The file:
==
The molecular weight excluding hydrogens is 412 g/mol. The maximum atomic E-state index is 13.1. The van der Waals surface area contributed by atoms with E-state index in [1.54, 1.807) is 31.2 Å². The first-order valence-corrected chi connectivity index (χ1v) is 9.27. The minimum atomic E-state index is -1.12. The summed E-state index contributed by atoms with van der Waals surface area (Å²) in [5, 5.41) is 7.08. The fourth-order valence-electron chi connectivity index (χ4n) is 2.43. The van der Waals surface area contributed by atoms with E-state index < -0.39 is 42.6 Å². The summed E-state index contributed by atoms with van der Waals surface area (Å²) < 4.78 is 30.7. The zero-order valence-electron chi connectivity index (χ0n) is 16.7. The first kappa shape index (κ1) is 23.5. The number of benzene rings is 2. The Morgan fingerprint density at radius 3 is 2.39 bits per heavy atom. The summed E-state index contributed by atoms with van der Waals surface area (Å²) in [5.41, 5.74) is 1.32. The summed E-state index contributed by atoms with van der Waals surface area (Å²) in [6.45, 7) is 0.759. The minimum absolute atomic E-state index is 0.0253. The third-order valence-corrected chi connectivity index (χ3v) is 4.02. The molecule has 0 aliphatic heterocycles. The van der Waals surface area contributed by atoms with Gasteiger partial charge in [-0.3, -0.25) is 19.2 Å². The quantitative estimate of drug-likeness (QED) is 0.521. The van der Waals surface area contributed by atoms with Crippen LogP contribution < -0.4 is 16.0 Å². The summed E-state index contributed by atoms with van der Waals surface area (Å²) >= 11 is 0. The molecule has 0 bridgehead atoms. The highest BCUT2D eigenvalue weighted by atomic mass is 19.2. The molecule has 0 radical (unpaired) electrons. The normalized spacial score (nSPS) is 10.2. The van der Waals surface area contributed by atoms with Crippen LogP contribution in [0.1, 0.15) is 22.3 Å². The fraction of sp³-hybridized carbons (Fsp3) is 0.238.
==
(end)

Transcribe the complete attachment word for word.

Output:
The molecular weight excluding hydrogens is 412 g/mol. The maximum atomic E-state index is 13.1. The van der Waals surface area contributed by atoms with E-state index in [1.54, 1.807) is 31.2 Å². The first-order valence-corrected chi connectivity index (χ1v) is 9.27. The minimum atomic E-state index is -1.12. The summed E-state index contributed by atoms with van der Waals surface area (Å²) in [5, 5.41) is 7.08. The fourth-order valence-electron chi connectivity index (χ4n) is 2.43. The van der Waals surface area contributed by atoms with E-state index < -0.39 is 42.6 Å². The summed E-state index contributed by atoms with van der Waals surface area (Å²) < 4.78 is 30.7. The zero-order valence-electron chi connectivity index (χ0n) is 16.7. The first kappa shape index (κ1) is 23.5. The number of benzene rings is 2. The Morgan fingerprint density at radius 3 is 2.39 bits per heavy atom. The summed E-state index contributed by atoms with van der Waals surface area (Å²) in [5.41, 5.74) is 1.32. The summed E-state index contributed by atoms with van der Waals surface area (Å²) in [6.45, 7) is 0.759. The minimum absolute atomic E-state index is 0.0253. The third-order valence-corrected chi connectivity index (χ3v) is 4.02. The molecule has 0 aliphatic heterocycles. The van der Waals surface area contributed by atoms with Gasteiger partial charge in [-0.3, -0.25) is 19.2 Å². The quantitative estimate of drug-likeness (QED) is 0.521. The van der Waals surface area contributed by atoms with Crippen LogP contribution < -0.4 is 16.0 Å². The summed E-state index contributed by atoms with van der Waals surface area (Å²) >= 11 is 0. The molecule has 0 bridgehead atoms. The highest BCUT2D eigenvalue weighted by atomic mass is 19.2. The molecule has 0 radical (unpaired) electrons. The normalized spacial score (nSPS) is 10.2. The van der Waals surface area contributed by atoms with Crippen LogP contribution in [0.1, 0.15) is 22.3 Å². The fraction of sp³-hybridized carbons (Fsp3) is 0.238.